That same year, the Whitman Board of Selectmen fired Mr. Pearson for police code of conduct violations including improper arrest procedures, falsifying payrolls, inappropriate conduct, untruthfulness and insubordination. Mr. Pearson appealed to the Civil Service Commission, but his appeal was denied in 2004. His appeal of the Civil Service Commission decision to the Superior Court was denied and upheld by the Appeals Court in 2007.
Stealing $252,992 from disabled veterans’ disability checks
After losing all his appeals over being terminated as a police officer, Mr. Pearson eventually became a fiduciary receiving the government checks paid to disabled veterans by VA who were unable to handle their own affairs.
Under a VA program family members or third-parties, usually attorneys, can receive and administer these funds receiving up to four percent of the checks’ face amount in payment of their services. Mr. Pearson was a graduate of New England School of Law but he never became a licensed attorney because he never passed the Massachusetts Bar Exam.
As the Assistant United States Attorney stated in a sentencing memorandum: “Mr. Pearson, taking advantage of his position as a fiduciary duly appointed, embezzled VA benefits from the accounts that he was supposed to be safeguarding for his beneficiaries. The victims, all veterans of the country’s armed forces, had returned from their service with permanent life-long disabilities.”
For example, from one of the disabled veterans, between 2009 to 2012, Mr. Pearson embezzled all the veteran’s checks totaling $153,739 by transferring the government’s payment into his personal bank account and using the money to pay his own mortgage and for his living expenses.
In all, Mr. Pearson acted as a VA fiduciary for eight disabled veterans and before the VA removed him a fiduciary in 2012. By that time, he had stolen $252,992.57 from these veterans. The VA, after removing Mr. Pearson as a fiduciary, reimbursed the veterans for all the money he had stolen at taxpayers’ expense.
New scheme for defrauding the government through false tax returns
In 2012, while being removed by the VA from access to veterans’ disability checks, Mr. Pearson started a tax service, FTS Tax Service. The FTS standing for “Faith in Thou Savior.”
According to the U.S. Attorney’s sentencing memorandum, Mr. Pearson, “quickly built up a robust tax business bilking the U.S. Treasury by creating false tax returns that claimed big refund amounts for clients. He boasted of his tax credentials and convinced clients that, as a law school graduate and licensed minister, no one knew more about the tax code than he did.”
The tax credentials Mr. Pearson claimed were that was a graduate of New England School of Law he had expertise in tax law. He also claimed that he benefited from close contacts with IRS employees. “Citing supposedly new and little-known ‘Obama Deductions,’ Mr. Pearson prepared tax returns that claimed deductions for ‘theo-germal heat pumps,’ commuting costs for personal vehicles, made-up business expenses, and false personal property taxes.”
For some clients, Mr. Pearson prepared amended tax returns for prior tax years claiming fraudulent refunds. As word spread of Mr. Pearson’s tax wizardry, his office soon had long lines of clients waiting for his tax preparation services. According to the prosecuting United States Attorneys, witnesses reported that his office was “standing room only” during tax season because of the crowds. His business grew exponentially from 2012 through 2016 through client word-of-mouth advertising.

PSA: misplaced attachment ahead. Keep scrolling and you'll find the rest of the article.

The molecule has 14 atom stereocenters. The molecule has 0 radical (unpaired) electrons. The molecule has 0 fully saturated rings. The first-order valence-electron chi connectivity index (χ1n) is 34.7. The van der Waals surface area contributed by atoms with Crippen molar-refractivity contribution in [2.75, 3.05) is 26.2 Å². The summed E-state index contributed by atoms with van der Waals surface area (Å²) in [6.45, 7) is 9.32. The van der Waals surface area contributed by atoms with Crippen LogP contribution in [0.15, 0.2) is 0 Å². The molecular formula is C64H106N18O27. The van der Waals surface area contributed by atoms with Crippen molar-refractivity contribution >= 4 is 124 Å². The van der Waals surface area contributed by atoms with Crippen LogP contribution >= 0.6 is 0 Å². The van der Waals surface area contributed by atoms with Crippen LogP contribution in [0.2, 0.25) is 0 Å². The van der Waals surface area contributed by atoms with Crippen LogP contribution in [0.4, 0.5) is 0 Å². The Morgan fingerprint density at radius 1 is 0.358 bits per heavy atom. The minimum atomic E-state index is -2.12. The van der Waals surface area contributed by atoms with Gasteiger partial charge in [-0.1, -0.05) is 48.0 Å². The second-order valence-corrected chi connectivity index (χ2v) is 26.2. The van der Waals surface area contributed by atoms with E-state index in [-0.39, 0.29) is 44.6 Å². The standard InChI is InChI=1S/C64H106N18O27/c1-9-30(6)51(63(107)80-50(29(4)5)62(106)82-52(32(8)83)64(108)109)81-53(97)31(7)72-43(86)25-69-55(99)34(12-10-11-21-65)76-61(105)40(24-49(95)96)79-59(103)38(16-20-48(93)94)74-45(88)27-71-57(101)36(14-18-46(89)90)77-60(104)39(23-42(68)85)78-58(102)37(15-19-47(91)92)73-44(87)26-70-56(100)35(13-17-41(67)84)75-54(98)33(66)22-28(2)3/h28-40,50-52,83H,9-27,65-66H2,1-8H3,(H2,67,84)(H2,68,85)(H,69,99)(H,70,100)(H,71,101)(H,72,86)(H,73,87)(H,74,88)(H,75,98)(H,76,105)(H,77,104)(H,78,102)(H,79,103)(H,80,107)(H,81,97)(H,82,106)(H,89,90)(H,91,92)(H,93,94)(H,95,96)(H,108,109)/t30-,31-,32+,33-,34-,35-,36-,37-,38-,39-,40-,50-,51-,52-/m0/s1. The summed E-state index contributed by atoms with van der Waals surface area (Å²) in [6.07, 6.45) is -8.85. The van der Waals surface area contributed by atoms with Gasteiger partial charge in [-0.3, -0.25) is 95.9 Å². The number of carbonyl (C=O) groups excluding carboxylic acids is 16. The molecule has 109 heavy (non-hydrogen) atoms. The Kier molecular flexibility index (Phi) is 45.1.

On Friday, June 13, 2015, an unlucky day for Mr. Pearson, federal authorities executed a search warrant on his insurance agency’s office and carted off the records relating to his tax preparation service.
On August 2, 2016, Mr. Pearson was arrested on a 41-count indictment charging him with various federal crimes including wire fraud, misappropriation by a federal fiduciary, preparation of fraudulent tax returns, and obstruction of the Internal Revenue Service.
Hearing officer imposes $500 fine but Mr. Pearson’s federal restitution order comes first for $1,079,857.57
In the Division’s case, the hearing officer found no “mitigating circumstances” in Mr. Pearson’s case. She entered final orders against Mr. Pearson which were:
ORDERED: That the insurance producer license issued to Glenn Paul Pearson by the Division is hereby revoked; and it is
FURTHER ORDERED: That, within ten (10) days of this decision, Glenn Paul Pearson shall return to the Division any license in his possession, custody or control; and it is
FURTHER ORDERED: That Glenn Paul Pearson is, from the date of this order, prohibited from directly or indirectly transacting any insurance business or acquiring, in any capacity whatsoever, any insurance business in Massachusetts; and it is
FURTHER ORDERED: That Glenn Paul Pearson shall promptly comply with the provisions of M.G.L. c. 175, §166B and dispose of any and all interests in Massachusetts as proprietor, partner, stockholder, officer or employee of any licensed insurance producer; and it is
FURTHER ORDERED: That Glenn Paul Pearson shall pay a fine of Five Hundred Dollars ($500) to the Division within 30 days of the date of this decision and order.
On the $500 fine the hearing officer ordered Mr. Pearson to pay there is little chance of that ever being collected. As part of his federal sentence, after serving his four-year prison term, Mr. Pearson must first pay $252,992 in restitution to the VA, and $826,865 in restitution to the IRS.